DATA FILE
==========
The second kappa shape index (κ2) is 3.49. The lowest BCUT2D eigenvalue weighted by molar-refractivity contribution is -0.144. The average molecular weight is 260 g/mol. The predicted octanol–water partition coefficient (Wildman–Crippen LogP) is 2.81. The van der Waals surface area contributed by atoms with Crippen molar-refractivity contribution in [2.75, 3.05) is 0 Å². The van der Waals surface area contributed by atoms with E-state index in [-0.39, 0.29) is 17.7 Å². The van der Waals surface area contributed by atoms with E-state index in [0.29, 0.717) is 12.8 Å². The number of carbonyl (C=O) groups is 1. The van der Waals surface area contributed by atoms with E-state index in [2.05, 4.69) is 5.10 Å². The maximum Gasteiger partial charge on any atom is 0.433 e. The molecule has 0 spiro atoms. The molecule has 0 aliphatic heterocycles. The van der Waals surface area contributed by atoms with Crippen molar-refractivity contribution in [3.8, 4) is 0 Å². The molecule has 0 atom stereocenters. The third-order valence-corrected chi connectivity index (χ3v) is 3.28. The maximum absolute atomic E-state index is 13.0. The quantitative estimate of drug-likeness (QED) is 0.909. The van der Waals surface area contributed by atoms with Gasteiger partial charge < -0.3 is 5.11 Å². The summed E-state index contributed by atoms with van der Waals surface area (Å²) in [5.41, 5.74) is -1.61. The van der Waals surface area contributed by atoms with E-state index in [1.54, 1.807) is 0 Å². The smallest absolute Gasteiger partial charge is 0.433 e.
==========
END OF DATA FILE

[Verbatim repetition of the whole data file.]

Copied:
The second kappa shape index (κ2) is 3.49. The lowest BCUT2D eigenvalue weighted by molar-refractivity contribution is -0.144. The average molecular weight is 260 g/mol. The predicted octanol–water partition coefficient (Wildman–Crippen LogP) is 2.81. The van der Waals surface area contributed by atoms with Crippen molar-refractivity contribution in [2.75, 3.05) is 0 Å². The van der Waals surface area contributed by atoms with E-state index in [-0.39, 0.29) is 17.7 Å². The van der Waals surface area contributed by atoms with E-state index in [0.29, 0.717) is 12.8 Å². The number of carbonyl (C=O) groups is 1. The van der Waals surface area contributed by atoms with E-state index in [2.05, 4.69) is 5.10 Å². The maximum Gasteiger partial charge on any atom is 0.433 e. The molecule has 0 spiro atoms. The molecule has 0 aliphatic heterocycles. The van der Waals surface area contributed by atoms with Crippen molar-refractivity contribution in [3.8, 4) is 0 Å². The molecule has 0 atom stereocenters. The third-order valence-corrected chi connectivity index (χ3v) is 3.28. The maximum absolute atomic E-state index is 13.0. The quantitative estimate of drug-likeness (QED) is 0.909. The van der Waals surface area contributed by atoms with Gasteiger partial charge < -0.3 is 5.11 Å². The summed E-state index contributed by atoms with van der Waals surface area (Å²) in [5.41, 5.74) is -1.61. The van der Waals surface area contributed by atoms with E-state index in [1.54, 1.807) is 0 Å². The smallest absolute Gasteiger partial charge is 0.433 e.